Journe, Bridgerton and Breguet: The thrilling efforts to keep 2 Breguet pocket watches in public collections
The wild, evolving tale of the Breguet pocket watches that inspired Journe and King George
My story about the lawsuit brought against a Chicago Rolex AD got something like 30k views in the first 24 hours, which is… more than the average article about stuff no one cares about (see White Star). Because of that, this weekend’s newsletter is a bit shorter. But, since a legal thriller brought you here, it’s another legal thriller you’ll get.
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This pair of stories was originally brought to my attention by Budge Coutts.
“With the nation captivated by Bridgerton, there is no better time for this watch owned by George III to come to light. This rare specimen is beautifully crafted and would make an excellent addition to a UK collection. I hope that a buyer can be found so that the public can continue to be inspired by this exciting period of our history.”
What if I told you this quote was about a pocket watch; and not just any pocket watch, but one of only a handful of tourbillons created by Abraham Louis Breguet himself?
In July 2020, Sotheby’s London auctioned off the “Collection of a Connoisseur”, including Breguet pocket watch no. 1297, featuring a four-minute tourbillon. While Ms. Daphne Bridgerton and the dreamy duke were galavanting around the balls of The Season and philandering across his estate, this pocket watch was delivered to King George III in the summer of 1808 — potentially making it, as Jack Forster detailed, the first tourbillon commercially sold by Breguet.1 George III was quite the horophile, having also owned, for example, the first-known lever escapement.
The watch sold at that Sotheby’s sale for a sexy £1.58 million. But, that’s when the fun started.
On January 29, 2021, the UK government put up a post explaining that a temporary export ban had been placed on the tourbillon pocket watch post-sale to prevent it from leaving the country. As the Department for Digital Culture, Media and Sport explained, it’s thought to be one of only 10 known watches of its kind remaining, and no other watches of its style are currently represented in a public collection in the UK. The ban, effective until April, is meant to allow time for a UK institution to raise the required £2.4m of funds (lot price plus VAT) to keep it in the UK.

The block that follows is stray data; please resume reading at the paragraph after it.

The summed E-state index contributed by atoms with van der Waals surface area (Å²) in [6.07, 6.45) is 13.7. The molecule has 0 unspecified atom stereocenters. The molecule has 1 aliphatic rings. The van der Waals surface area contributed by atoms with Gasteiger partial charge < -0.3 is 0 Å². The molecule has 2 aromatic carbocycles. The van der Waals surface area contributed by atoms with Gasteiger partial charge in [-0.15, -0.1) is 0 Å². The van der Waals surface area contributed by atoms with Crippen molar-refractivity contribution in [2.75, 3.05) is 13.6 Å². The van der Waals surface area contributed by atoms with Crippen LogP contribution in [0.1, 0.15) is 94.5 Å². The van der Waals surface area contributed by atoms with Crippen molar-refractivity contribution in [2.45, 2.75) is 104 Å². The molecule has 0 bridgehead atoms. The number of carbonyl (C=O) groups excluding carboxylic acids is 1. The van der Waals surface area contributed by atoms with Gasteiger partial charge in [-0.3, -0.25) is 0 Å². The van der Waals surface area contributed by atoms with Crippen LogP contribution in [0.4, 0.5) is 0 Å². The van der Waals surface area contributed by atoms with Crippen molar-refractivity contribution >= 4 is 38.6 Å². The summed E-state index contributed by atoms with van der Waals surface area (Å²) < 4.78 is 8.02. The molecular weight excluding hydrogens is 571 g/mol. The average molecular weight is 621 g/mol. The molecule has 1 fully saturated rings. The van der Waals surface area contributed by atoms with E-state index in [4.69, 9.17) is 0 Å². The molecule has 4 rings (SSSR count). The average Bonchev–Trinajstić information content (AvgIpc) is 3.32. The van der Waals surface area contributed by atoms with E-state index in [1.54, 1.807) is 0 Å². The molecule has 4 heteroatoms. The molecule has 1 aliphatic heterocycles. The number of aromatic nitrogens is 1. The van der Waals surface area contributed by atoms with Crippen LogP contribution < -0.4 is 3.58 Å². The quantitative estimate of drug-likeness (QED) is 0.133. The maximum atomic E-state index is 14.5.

In a fine bit of British wit, the government’s post explaining the decision literally credits Bridgerton for making the watch of such cultural interest, with the above quote attributed to Culture Minister Caroline Dinenage. The decision came after a recommendation from an advisory committee, one member saying, “this watch is a tour-de-force of the art of horology. Its loss from Britain would be a misfortune”, going on to explain that it also includes a thermometer and a state of wind indicator. It’s one of 35 tourbillons made by Breguet from 1805-1823.
In a story that’s perhaps relatable to those who try to smuggle their new watch acquisitions past peeping significant others, King George had to smuggle this French-made pocket watch into Britain at the height of the Napoleonic wars. As evidence of this, there’s nary a “Breguet” signature on it (save one on the tourbillon’s cage). Instead, the dial is signed Recordon, the name of Breguet’s agent in London.
So, if you happen to be a fan of Breguet watches and dread the day an important pocket watch is no longer on public display in the UK, apparently, you have the sexual escapades of a dreamy duke and duchess to thank for (temporarily) saving the watch from leaving the Crown’s realm. God Save the Queen. According to The Telegraph, the UK’s Worshipful Company of Clockmakers is considering its options to acquire the pocket watch.
The Resonance resonantes